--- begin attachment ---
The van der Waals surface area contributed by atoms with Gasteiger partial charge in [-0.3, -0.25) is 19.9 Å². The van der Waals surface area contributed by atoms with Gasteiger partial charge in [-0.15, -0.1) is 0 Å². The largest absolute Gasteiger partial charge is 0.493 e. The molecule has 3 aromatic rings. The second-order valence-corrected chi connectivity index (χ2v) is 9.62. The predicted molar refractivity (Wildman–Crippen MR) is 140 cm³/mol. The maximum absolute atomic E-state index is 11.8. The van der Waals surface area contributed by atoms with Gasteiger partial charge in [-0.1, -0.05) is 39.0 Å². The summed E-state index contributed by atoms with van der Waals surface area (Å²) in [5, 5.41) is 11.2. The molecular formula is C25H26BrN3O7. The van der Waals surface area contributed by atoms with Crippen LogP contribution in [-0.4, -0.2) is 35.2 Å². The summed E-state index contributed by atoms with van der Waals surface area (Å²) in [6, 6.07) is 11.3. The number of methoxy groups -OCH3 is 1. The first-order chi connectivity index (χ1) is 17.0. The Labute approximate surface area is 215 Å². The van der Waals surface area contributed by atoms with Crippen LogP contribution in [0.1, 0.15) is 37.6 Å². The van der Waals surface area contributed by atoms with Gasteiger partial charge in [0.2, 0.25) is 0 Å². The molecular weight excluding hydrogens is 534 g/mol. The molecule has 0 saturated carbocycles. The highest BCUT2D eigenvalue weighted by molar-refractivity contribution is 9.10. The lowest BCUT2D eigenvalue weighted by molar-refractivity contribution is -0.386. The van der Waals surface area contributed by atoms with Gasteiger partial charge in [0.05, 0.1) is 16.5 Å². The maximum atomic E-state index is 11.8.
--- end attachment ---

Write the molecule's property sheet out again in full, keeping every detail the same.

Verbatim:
The van der Waals surface area contributed by atoms with Gasteiger partial charge in [-0.3, -0.25) is 19.9 Å². The van der Waals surface area contributed by atoms with Gasteiger partial charge in [-0.15, -0.1) is 0 Å². The largest absolute Gasteiger partial charge is 0.493 e. The molecule has 3 aromatic rings. The second-order valence-corrected chi connectivity index (χ2v) is 9.62. The predicted molar refractivity (Wildman–Crippen MR) is 140 cm³/mol. The maximum absolute atomic E-state index is 11.8. The van der Waals surface area contributed by atoms with Gasteiger partial charge in [-0.1, -0.05) is 39.0 Å². The summed E-state index contributed by atoms with van der Waals surface area (Å²) in [5, 5.41) is 11.2. The molecular formula is C25H26BrN3O7. The van der Waals surface area contributed by atoms with Crippen LogP contribution in [-0.4, -0.2) is 35.2 Å². The summed E-state index contributed by atoms with van der Waals surface area (Å²) in [6, 6.07) is 11.3. The number of methoxy groups -OCH3 is 1. The first-order chi connectivity index (χ1) is 17.0. The Labute approximate surface area is 215 Å². The van der Waals surface area contributed by atoms with Crippen LogP contribution in [0.1, 0.15) is 37.6 Å². The van der Waals surface area contributed by atoms with Gasteiger partial charge in [0.2, 0.25) is 0 Å². The molecular weight excluding hydrogens is 534 g/mol. The molecule has 0 saturated carbocycles. The highest BCUT2D eigenvalue weighted by molar-refractivity contribution is 9.10. The lowest BCUT2D eigenvalue weighted by molar-refractivity contribution is -0.386. The van der Waals surface area contributed by atoms with Gasteiger partial charge in [0.05, 0.1) is 16.5 Å². The maximum atomic E-state index is 11.8.